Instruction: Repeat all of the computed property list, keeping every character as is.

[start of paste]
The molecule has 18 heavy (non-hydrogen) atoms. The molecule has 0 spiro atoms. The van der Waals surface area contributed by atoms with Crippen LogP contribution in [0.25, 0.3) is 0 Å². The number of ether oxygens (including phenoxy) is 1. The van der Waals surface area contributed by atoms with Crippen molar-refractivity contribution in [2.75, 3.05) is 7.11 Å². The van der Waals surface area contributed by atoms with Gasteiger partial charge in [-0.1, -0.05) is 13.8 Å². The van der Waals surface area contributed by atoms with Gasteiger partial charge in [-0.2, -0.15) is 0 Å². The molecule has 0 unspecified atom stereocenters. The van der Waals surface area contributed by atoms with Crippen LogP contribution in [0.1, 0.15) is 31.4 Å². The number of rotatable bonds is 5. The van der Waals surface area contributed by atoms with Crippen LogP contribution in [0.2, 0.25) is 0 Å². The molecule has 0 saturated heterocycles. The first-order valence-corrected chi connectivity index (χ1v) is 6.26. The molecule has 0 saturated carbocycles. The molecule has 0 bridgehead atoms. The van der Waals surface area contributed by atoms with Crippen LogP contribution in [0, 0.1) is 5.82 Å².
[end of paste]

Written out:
The molecule has 18 heavy (non-hydrogen) atoms. The molecule has 0 spiro atoms. The van der Waals surface area contributed by atoms with Crippen LogP contribution in [0.25, 0.3) is 0 Å². The number of ether oxygens (including phenoxy) is 1. The van der Waals surface area contributed by atoms with Crippen molar-refractivity contribution in [2.75, 3.05) is 7.11 Å². The van der Waals surface area contributed by atoms with Gasteiger partial charge in [-0.1, -0.05) is 13.8 Å². The van der Waals surface area contributed by atoms with Gasteiger partial charge in [-0.2, -0.15) is 0 Å². The molecule has 0 unspecified atom stereocenters. The van der Waals surface area contributed by atoms with Crippen LogP contribution in [0.1, 0.15) is 31.4 Å². The number of rotatable bonds is 5. The van der Waals surface area contributed by atoms with Crippen LogP contribution in [0.2, 0.25) is 0 Å². The molecule has 0 saturated heterocycles. The first-order valence-corrected chi connectivity index (χ1v) is 6.26. The molecule has 0 saturated carbocycles. The molecule has 0 bridgehead atoms. The van der Waals surface area contributed by atoms with Crippen LogP contribution in [0, 0.1) is 5.82 Å².